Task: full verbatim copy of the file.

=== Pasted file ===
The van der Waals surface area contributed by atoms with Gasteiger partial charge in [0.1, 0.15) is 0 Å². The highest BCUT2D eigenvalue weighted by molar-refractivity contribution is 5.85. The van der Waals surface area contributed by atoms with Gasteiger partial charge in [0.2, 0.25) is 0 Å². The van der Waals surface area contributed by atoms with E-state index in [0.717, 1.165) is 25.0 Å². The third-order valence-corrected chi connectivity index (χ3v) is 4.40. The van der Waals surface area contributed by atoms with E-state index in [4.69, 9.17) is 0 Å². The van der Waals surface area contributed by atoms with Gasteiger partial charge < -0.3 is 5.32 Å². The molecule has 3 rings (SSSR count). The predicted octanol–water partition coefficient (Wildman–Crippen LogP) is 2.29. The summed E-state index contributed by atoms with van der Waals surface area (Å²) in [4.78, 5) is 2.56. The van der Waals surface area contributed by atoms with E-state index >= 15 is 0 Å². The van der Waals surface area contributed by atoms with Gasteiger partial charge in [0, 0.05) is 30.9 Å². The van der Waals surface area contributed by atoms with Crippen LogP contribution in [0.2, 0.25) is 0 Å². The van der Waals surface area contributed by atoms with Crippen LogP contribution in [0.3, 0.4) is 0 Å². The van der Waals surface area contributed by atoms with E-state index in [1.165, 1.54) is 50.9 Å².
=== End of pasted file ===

The van der Waals surface area contributed by atoms with Gasteiger partial charge in [0.1, 0.15) is 0 Å². The highest BCUT2D eigenvalue weighted by molar-refractivity contribution is 5.85. The van der Waals surface area contributed by atoms with Gasteiger partial charge in [0.2, 0.25) is 0 Å². The van der Waals surface area contributed by atoms with E-state index in [0.717, 1.165) is 25.0 Å². The third-order valence-corrected chi connectivity index (χ3v) is 4.40. The van der Waals surface area contributed by atoms with E-state index in [4.69, 9.17) is 0 Å². The van der Waals surface area contributed by atoms with Gasteiger partial charge < -0.3 is 5.32 Å². The molecule has 3 rings (SSSR count). The predicted octanol–water partition coefficient (Wildman–Crippen LogP) is 2.29. The summed E-state index contributed by atoms with van der Waals surface area (Å²) in [4.78, 5) is 2.56. The van der Waals surface area contributed by atoms with E-state index >= 15 is 0 Å². The van der Waals surface area contributed by atoms with Gasteiger partial charge in [0, 0.05) is 30.9 Å². The van der Waals surface area contributed by atoms with Crippen LogP contribution in [0.2, 0.25) is 0 Å². The van der Waals surface area contributed by atoms with Crippen LogP contribution in [0.3, 0.4) is 0 Å². The van der Waals surface area contributed by atoms with E-state index in [1.165, 1.54) is 50.9 Å².